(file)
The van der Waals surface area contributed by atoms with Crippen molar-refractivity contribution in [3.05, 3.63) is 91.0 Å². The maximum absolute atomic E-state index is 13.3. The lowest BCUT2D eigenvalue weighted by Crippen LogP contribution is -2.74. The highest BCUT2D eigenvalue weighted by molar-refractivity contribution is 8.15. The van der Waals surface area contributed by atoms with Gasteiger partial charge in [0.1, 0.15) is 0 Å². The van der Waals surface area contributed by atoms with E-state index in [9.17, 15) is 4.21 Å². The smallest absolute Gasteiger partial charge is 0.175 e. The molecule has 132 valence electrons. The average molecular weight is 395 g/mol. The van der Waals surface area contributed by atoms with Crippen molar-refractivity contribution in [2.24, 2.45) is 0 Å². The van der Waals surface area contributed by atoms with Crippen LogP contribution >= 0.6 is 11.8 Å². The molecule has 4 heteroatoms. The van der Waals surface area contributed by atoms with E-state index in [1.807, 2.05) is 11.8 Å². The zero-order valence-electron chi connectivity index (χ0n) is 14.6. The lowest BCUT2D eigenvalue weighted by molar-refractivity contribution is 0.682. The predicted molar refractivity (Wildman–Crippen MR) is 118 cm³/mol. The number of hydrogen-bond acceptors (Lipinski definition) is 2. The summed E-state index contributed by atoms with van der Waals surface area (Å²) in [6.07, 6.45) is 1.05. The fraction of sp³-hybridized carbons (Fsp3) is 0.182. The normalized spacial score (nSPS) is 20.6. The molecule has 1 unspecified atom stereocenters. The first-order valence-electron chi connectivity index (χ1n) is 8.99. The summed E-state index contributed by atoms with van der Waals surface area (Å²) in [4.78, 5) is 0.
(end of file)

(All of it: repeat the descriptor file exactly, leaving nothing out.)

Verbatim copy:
The van der Waals surface area contributed by atoms with Crippen molar-refractivity contribution in [3.05, 3.63) is 91.0 Å². The maximum absolute atomic E-state index is 13.3. The lowest BCUT2D eigenvalue weighted by Crippen LogP contribution is -2.74. The highest BCUT2D eigenvalue weighted by molar-refractivity contribution is 8.15. The van der Waals surface area contributed by atoms with Gasteiger partial charge in [0.1, 0.15) is 0 Å². The van der Waals surface area contributed by atoms with E-state index in [9.17, 15) is 4.21 Å². The smallest absolute Gasteiger partial charge is 0.175 e. The molecule has 132 valence electrons. The average molecular weight is 395 g/mol. The van der Waals surface area contributed by atoms with Crippen molar-refractivity contribution in [2.24, 2.45) is 0 Å². The van der Waals surface area contributed by atoms with Crippen LogP contribution >= 0.6 is 11.8 Å². The molecule has 4 heteroatoms. The van der Waals surface area contributed by atoms with E-state index in [1.807, 2.05) is 11.8 Å². The zero-order valence-electron chi connectivity index (χ0n) is 14.6. The lowest BCUT2D eigenvalue weighted by molar-refractivity contribution is 0.682. The predicted molar refractivity (Wildman–Crippen MR) is 118 cm³/mol. The number of hydrogen-bond acceptors (Lipinski definition) is 2. The summed E-state index contributed by atoms with van der Waals surface area (Å²) in [6.07, 6.45) is 1.05. The fraction of sp³-hybridized carbons (Fsp3) is 0.182. The normalized spacial score (nSPS) is 20.6. The molecule has 1 unspecified atom stereocenters. The first-order valence-electron chi connectivity index (χ1n) is 8.99. The summed E-state index contributed by atoms with van der Waals surface area (Å²) in [4.78, 5) is 0.